In the original version of the paper we have chosen to show the full rostrocaudal projections only for individual experiments (as in Figure 2C) in the main text, but we added supplementary figures and data for all the experiments in which rostrocaudal distributions are shown. In the figures describing pooled experiments for ChAT::Cre; RϕGT and Olig2::Cre; RϕGT injections we were only showing the transverse projection (this is where the mediolateral segregation, if any, would be more evident) in order to keep a compact figure layout. However, we agree with the referee that this does not give a direct visual representation of the pooled experiments and still leaves the possibility of different relative abundance of LG or TA interneurons in different segments. In order to clarify this, we have added the longitudinal pooled representation of the data as a supplement to the figures where only the transverse sections were shown (namely Figures 3, 4, 7, now in Figure 3—figure supplement 3, Figure 4—figure supplement 1, Figure 7—figure supplement 1). Scrolling through the new figures, it is clear that there is no rostrocaudal bias in the density of premotor interneurons belonging to flexors and extensor muscles. Therefore, the mediolateral segregation cannot have originated from differences in the density of premotor interneurons along the rostrocaudal axis. The new supplementary figures are now called in the text at the appropriate points (lines 123-125 for Figure 3—figure supplement 3, line 186-188 for Figure 4—figure supplement 1 and 308-309 for Figure 7—figure supplement 1).

On a related noted I was not sure which experiments were analyzed throughout the whole lumbar enlargement and which did not. It will be good to state in the Table the segments analyzed (and total number of sections) in each experiment. Supplemental Figure 12 depicts only L4 and L5 sections.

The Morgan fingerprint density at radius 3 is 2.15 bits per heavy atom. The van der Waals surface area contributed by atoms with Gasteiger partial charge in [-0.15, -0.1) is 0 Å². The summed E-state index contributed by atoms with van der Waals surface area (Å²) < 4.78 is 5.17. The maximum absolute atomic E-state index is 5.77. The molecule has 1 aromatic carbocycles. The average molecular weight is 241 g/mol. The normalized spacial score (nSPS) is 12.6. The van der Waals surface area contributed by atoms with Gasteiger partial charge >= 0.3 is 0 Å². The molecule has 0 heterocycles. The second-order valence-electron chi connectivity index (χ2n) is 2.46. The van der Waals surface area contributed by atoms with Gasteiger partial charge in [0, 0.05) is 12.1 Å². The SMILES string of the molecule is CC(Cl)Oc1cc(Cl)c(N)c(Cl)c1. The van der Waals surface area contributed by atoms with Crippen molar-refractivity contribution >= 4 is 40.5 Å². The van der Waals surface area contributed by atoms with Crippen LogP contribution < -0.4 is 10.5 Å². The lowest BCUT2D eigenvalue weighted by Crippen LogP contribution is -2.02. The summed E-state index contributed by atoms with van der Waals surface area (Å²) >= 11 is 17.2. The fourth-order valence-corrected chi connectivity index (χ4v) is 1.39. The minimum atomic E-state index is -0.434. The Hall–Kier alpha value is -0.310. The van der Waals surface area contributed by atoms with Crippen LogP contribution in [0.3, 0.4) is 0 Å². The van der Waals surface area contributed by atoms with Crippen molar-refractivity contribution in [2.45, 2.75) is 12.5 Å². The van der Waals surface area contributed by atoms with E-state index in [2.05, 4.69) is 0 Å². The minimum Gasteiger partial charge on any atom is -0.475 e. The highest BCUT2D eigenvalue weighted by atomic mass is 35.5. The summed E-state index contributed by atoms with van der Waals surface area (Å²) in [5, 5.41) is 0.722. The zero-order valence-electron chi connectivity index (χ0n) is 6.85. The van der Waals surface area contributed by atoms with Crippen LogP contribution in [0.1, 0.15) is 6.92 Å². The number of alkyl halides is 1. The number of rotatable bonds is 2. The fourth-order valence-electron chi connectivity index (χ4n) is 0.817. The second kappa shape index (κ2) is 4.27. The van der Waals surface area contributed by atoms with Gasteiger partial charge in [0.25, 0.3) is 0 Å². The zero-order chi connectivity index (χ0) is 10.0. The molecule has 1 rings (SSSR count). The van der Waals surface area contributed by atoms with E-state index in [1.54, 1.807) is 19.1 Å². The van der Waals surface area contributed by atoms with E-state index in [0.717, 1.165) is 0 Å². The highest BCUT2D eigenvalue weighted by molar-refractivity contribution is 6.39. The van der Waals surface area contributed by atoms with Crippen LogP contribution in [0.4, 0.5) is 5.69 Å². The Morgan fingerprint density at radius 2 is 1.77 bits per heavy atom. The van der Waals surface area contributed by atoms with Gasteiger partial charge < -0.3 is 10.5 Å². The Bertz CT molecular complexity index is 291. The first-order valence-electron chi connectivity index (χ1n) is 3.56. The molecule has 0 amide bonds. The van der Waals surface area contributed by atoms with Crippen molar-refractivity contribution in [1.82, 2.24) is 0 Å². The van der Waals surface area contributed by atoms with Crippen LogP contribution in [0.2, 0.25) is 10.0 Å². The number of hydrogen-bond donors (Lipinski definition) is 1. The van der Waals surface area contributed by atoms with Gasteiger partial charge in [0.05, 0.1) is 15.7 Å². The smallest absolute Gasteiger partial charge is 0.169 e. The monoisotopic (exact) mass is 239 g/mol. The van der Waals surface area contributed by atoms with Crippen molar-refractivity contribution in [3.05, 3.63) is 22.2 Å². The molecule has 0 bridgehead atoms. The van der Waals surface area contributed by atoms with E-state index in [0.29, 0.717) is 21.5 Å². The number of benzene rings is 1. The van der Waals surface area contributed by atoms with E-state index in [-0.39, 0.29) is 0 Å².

Depending on the exact position of the starting level for sectioning, the representations along the rostrocaudal axis do not encompass exactly the same range across labs (for instance, in MDC experiments the rostrocaudal extension does not reach L1). The whole set of supplementary figures to Figure 12 represent the data in their entirety and therefore already contain the information requested by the reviewer. We would leave it as an editorial choice whether to repeat this information also in the summary table, which is already quite extensivemas this would require some changes in format and probably font size.

2) Lines 122-124. I do not understand why the authors argue that lack of identification of G complementation prevents identification of starter neurons. With the transgenic approaches they are using, all motoneurons should express G and precise identification of starter cells thus only depends on how many motoneurons are infected. Of course, this is difficult to estimate because progressive cell death, as indicated in the manuscript. I recommend deleting lines 122 and 123 and just state that it is difficult to identify all starter motoneurons unambiguously because the possibility of cell death.

This observation is correct. Our statement is valid only when referring to methods requiring the use of a helper virus in order to express G (AAV or AAV-FLEX, Figures 8 and 9), but not when genetic tools are used (Figures 2-7). We have removed the sentence as suggested by the reviewer.

3) Variability in cell numbers: Close examination of the number of motoneurons labeled in these experiments provided in table 1 and figures 12 supplements show high variability. For example, LG muscle injections in Chat-cre with high titer virus at UCL or UoG vary from 8 motoneurons to 110 (even when taking away differences in counting methods and section sampling), with more motoneurons in experiments labeled as UCL compared to UoG. Similar variability occurs in recovered interneurons (356 to 2574). MDC experiments in Olig2-cre mice seem to be in between. It is remarkable that the dorso-ventral and medio-lateral distribution are the same despite such wide variations in interneurons labeled. This strengthens the conclusions, but I would suggest the authors comment on the large variability between experiments and possible sources.